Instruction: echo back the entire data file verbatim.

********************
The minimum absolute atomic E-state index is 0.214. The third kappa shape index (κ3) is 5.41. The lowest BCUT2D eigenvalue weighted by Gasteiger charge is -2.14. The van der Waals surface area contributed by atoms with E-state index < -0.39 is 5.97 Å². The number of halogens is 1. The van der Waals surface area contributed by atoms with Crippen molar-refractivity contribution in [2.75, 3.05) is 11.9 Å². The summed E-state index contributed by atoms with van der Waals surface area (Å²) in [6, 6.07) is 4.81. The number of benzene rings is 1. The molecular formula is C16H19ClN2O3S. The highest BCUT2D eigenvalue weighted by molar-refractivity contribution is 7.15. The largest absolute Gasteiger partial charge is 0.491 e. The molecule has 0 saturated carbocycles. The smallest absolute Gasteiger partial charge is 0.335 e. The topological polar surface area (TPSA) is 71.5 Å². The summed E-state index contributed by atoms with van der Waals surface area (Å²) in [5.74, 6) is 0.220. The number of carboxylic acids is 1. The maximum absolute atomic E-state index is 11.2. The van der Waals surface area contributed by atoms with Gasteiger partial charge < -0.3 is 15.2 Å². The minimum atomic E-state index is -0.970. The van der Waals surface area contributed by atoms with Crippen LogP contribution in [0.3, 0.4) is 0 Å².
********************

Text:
The minimum absolute atomic E-state index is 0.214. The third kappa shape index (κ3) is 5.41. The lowest BCUT2D eigenvalue weighted by Gasteiger charge is -2.14. The van der Waals surface area contributed by atoms with E-state index < -0.39 is 5.97 Å². The number of halogens is 1. The van der Waals surface area contributed by atoms with Crippen molar-refractivity contribution in [2.75, 3.05) is 11.9 Å². The summed E-state index contributed by atoms with van der Waals surface area (Å²) in [6, 6.07) is 4.81. The number of benzene rings is 1. The molecular formula is C16H19ClN2O3S. The highest BCUT2D eigenvalue weighted by molar-refractivity contribution is 7.15. The largest absolute Gasteiger partial charge is 0.491 e. The molecule has 0 saturated carbocycles. The smallest absolute Gasteiger partial charge is 0.335 e. The topological polar surface area (TPSA) is 71.5 Å². The summed E-state index contributed by atoms with van der Waals surface area (Å²) in [5.74, 6) is 0.220. The number of carboxylic acids is 1. The maximum absolute atomic E-state index is 11.2. The van der Waals surface area contributed by atoms with Gasteiger partial charge < -0.3 is 15.2 Å². The minimum atomic E-state index is -0.970. The van der Waals surface area contributed by atoms with Crippen LogP contribution in [0.3, 0.4) is 0 Å².